Winter is settling its icy grip across the country, and with the falling temperatures comes a host of hazards that can harm your pet. Avoid the worst of the weather-related woes by watching out for the following seven cold weather dangers for pets:

#1: Beware of blazes

Nothing beats a blazing fire on a blustery day to banish cold chills. Your pet is likely to curl up in front of the fireplace to enjoy the warmth, but watch her to ensure she doesn’t get too close. Curious pets are often intrigued by dancing flames and shadow, and cats especially may be tempted to paw at the wavering light, with singed whiskers and burnt paws the casualty of their curiosity. And, after the fire has burned out, your furry friend may investigate the ashes and discover burning embers or chemicals from fire-starting logs. Always ensure your fire screen is in place and monitor your pet’s proximity to open flames. 

#2: Know your pet’s limits

Although pets are wrapped in a fur coat, they are not weather-proof. Fur provides some insulation, but below-freezing or wet conditions can cause your pet’s body temperature to drop quickly. Short-haired pets succumb to chilly temperatures more rapidly than their thick-furred counterparts, as do short-legged pets, who are closer to the snow and ice on the ground. Pets with diabetes, Cushing’s disease, heart conditions, or kidney disease may have more difficulty regulating their body temperature, and become cold more quickly.

When outside, monitor your pet for these signs of hypothermia:

  • Shivering
  • Lethargy
  • Stiff muscles
  • Pale or gray gums
  • Stumbling, or lack of coordination
  • Fixed and dilated pupils
  • Low heart and breathing rates
  • Collapse
  • Coma

As your pet becomes progressively colder, her body will go into heat conservation mode and become less responsive. If not treated, hypothermia can be fatal.

#3: Keep your pet off the ice

Whether there’s ice on the sidewalk or a nearby body of water, avoid a skating session. Ice-covered ponds may seem like a fun energy outlet for your exuberant pooch, but gauging the thickness and stability of the ice is difficult, and can potentially lead to a devastating breakthrough.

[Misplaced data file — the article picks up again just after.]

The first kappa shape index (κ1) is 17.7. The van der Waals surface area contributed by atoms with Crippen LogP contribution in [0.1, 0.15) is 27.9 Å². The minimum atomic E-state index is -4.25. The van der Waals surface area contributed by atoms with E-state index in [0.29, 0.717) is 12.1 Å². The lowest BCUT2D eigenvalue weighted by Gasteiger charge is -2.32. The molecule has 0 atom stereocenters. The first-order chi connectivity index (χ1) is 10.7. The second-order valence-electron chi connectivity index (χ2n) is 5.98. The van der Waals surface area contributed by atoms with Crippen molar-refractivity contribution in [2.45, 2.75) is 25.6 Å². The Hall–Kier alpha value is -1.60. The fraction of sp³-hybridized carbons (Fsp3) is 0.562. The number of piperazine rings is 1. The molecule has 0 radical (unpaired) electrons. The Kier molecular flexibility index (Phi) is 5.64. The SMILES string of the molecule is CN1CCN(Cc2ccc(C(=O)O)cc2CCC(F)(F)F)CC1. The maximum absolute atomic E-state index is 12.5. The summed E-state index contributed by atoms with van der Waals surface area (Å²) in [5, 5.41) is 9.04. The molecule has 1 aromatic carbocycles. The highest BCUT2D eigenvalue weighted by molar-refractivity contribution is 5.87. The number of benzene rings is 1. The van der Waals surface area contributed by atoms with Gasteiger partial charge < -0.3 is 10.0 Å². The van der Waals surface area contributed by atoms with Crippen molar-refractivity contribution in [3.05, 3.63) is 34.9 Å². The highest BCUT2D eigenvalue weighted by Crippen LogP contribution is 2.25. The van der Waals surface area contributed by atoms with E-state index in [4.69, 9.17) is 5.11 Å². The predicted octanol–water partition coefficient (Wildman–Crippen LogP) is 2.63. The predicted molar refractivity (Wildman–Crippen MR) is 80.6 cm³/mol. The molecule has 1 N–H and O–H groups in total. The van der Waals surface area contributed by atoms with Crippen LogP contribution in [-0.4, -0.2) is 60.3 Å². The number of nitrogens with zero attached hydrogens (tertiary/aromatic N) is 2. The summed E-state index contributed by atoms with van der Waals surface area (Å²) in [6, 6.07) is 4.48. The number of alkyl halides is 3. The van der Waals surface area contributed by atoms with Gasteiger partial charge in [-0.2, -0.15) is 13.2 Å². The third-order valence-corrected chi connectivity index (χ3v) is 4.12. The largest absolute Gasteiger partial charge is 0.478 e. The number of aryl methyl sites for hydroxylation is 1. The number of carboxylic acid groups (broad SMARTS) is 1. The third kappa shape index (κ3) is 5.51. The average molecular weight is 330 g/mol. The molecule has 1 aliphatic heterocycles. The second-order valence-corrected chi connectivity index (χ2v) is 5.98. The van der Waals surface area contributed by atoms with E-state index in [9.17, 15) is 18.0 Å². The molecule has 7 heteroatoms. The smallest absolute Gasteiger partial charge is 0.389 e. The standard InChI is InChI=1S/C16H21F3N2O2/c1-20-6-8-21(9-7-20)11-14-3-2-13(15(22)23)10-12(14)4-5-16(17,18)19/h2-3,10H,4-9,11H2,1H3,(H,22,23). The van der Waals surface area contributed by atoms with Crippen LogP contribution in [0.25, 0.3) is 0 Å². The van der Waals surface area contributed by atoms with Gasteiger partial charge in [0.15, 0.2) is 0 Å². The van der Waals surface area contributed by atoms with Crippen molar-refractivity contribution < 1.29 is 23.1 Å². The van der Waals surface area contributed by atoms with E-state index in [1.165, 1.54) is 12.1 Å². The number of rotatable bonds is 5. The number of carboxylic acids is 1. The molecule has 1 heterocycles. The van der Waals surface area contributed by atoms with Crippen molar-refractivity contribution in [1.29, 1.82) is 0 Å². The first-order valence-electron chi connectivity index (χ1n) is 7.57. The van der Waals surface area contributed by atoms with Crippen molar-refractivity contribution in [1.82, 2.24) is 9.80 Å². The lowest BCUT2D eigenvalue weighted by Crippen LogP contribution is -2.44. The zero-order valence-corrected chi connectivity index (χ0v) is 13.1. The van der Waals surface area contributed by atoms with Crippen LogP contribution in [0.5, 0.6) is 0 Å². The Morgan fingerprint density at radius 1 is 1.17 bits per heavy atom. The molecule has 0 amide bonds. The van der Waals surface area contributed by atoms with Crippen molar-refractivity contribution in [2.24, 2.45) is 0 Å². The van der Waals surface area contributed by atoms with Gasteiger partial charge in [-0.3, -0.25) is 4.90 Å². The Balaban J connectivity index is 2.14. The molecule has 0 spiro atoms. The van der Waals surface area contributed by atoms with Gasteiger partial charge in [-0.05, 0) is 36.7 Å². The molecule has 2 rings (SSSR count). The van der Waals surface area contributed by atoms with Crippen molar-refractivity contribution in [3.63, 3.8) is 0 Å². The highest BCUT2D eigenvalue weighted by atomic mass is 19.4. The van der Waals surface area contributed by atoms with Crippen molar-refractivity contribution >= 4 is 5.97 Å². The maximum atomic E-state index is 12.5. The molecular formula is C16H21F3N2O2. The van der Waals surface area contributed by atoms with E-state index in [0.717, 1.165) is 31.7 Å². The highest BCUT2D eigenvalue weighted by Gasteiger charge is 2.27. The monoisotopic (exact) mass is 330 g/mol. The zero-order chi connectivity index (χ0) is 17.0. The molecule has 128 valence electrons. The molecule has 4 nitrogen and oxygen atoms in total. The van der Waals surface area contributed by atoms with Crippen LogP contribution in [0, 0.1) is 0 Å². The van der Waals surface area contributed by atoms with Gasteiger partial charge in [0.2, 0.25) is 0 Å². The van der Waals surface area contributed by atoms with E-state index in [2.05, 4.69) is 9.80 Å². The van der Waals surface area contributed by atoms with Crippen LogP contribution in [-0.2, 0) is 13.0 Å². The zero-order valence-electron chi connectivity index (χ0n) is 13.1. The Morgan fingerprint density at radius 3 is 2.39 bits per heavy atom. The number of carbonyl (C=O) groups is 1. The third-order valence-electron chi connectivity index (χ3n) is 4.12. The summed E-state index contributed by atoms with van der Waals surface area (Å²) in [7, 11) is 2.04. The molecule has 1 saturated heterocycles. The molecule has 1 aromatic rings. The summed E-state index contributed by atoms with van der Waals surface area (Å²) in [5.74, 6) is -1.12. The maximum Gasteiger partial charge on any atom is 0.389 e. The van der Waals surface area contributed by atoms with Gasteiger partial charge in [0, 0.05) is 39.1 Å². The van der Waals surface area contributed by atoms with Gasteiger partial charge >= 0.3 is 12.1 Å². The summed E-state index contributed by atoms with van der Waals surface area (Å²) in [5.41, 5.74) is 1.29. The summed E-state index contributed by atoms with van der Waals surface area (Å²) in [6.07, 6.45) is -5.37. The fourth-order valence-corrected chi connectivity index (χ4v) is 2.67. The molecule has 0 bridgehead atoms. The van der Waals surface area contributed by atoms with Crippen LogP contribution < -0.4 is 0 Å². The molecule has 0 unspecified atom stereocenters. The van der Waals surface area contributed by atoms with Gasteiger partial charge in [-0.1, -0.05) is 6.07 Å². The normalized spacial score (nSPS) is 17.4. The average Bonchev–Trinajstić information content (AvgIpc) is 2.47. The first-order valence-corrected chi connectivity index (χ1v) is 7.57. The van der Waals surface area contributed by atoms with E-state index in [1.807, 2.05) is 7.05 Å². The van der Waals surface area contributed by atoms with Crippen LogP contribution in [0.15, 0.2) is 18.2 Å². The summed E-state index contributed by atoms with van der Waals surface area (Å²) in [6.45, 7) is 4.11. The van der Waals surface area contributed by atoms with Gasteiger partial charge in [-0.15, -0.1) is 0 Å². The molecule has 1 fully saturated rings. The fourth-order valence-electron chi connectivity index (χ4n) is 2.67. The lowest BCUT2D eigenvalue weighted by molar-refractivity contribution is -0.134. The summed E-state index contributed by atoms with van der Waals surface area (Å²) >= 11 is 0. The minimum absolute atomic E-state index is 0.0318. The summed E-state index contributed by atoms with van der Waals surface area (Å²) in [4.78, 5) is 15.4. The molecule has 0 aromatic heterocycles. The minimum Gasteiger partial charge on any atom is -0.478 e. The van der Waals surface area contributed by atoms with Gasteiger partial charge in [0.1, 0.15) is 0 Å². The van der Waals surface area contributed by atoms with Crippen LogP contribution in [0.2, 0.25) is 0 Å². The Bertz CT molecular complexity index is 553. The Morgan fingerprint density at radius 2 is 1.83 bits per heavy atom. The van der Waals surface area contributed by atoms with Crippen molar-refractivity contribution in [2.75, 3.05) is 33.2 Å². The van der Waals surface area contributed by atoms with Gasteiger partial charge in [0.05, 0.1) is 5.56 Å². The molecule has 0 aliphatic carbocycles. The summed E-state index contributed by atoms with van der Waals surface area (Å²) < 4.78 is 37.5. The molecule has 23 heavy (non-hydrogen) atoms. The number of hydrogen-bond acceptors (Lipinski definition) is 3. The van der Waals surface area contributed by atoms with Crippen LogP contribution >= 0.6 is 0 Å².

Whenever venturing outdoors, avoid icy areas. Older, arthritic pets, and dogs with excess fur between their toes, may slip and injure themselves on slick surfaces. 

#4: Clean chemicals from your pet

During your outdoor adventures, your pet is likely to pick up chemicals on her legs, belly, and paws. Deicers, antifreeze, and other cold-weather chemicals contain toxic, potentially life-threatening, ingredients for pets. After returning home, wipe down your pet to remove salt and other chemicals to ensure she doesn’t lick them off her feet and fur. On your own sidewalk, use pet-safe deicers for the safety of your pet, and the neighborhood pets.

#5: Offer your pet bedding options

Many pet owners offer their pet the coziest seat in the house in front of the space heater, fireplace, or heating vent. Since pets have fur coats, they can become too warm and uncomfortable in this toasty spot, despite the kind gesture. Offer your pet a variety of bedding options so she can choose where to lie, based on her body temperature. 

#6: Dress your pet for the weather

If your pet is short-haired or seems uncomfortable in cold weather, consider fitting her for a coat or sweater. Keep several on hand to ensure a dry one is always available, as wet clothing can make your pet colder. For pets who are trained to tolerate them, dog booties are a great way to keep your furry friend’s paws dry and protected from toxic winter chemicals. Check the fit to ensure they aren’t too tight, and that your pet is comfortable.

#7: Schedule a wintertime checkup for your pet

Car troubles, home repairs, and general health and wellness seem to take a beating during chilly months. Your pet also may suffer more during the winter, as frigid temperatures take a toll on her body. In particular, pets with osteoarthritis seem to experience more cold-weather discomfort, and they may benefit from additional therapies. 

If your pet is struggling to beat the wintertime blues, or runs afoul of cold weather, give us a call for help.